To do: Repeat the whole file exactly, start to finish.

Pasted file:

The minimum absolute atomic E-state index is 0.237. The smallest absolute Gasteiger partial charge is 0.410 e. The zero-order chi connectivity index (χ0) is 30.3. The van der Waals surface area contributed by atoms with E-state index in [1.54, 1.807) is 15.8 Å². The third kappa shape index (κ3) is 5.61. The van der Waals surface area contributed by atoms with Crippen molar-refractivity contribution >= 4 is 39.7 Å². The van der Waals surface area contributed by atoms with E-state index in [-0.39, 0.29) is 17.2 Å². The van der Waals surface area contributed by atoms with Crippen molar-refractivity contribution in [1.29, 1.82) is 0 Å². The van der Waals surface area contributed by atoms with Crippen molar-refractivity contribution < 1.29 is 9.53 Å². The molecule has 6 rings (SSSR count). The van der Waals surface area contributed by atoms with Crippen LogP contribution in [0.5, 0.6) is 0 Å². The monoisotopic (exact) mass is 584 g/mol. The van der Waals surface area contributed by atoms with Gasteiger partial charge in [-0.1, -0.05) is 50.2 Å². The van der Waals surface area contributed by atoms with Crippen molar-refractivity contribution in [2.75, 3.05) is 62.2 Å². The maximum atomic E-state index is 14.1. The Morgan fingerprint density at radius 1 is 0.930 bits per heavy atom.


The minimum absolute atomic E-state index is 0.237. The smallest absolute Gasteiger partial charge is 0.410 e. The zero-order chi connectivity index (χ0) is 30.3. The van der Waals surface area contributed by atoms with E-state index in [1.54, 1.807) is 15.8 Å². The third kappa shape index (κ3) is 5.61. The van der Waals surface area contributed by atoms with Crippen molar-refractivity contribution >= 4 is 39.7 Å². The van der Waals surface area contributed by atoms with E-state index in [-0.39, 0.29) is 17.2 Å². The van der Waals surface area contributed by atoms with Crippen molar-refractivity contribution in [1.29, 1.82) is 0 Å². The van der Waals surface area contributed by atoms with Crippen molar-refractivity contribution < 1.29 is 9.53 Å². The molecule has 6 rings (SSSR count). The van der Waals surface area contributed by atoms with Crippen LogP contribution in [0.5, 0.6) is 0 Å². The monoisotopic (exact) mass is 584 g/mol. The van der Waals surface area contributed by atoms with Gasteiger partial charge in [-0.1, -0.05) is 50.2 Å². The van der Waals surface area contributed by atoms with Crippen molar-refractivity contribution in [2.75, 3.05) is 62.2 Å². The maximum atomic E-state index is 14.1. The Morgan fingerprint density at radius 1 is 0.930 bits per heavy atom.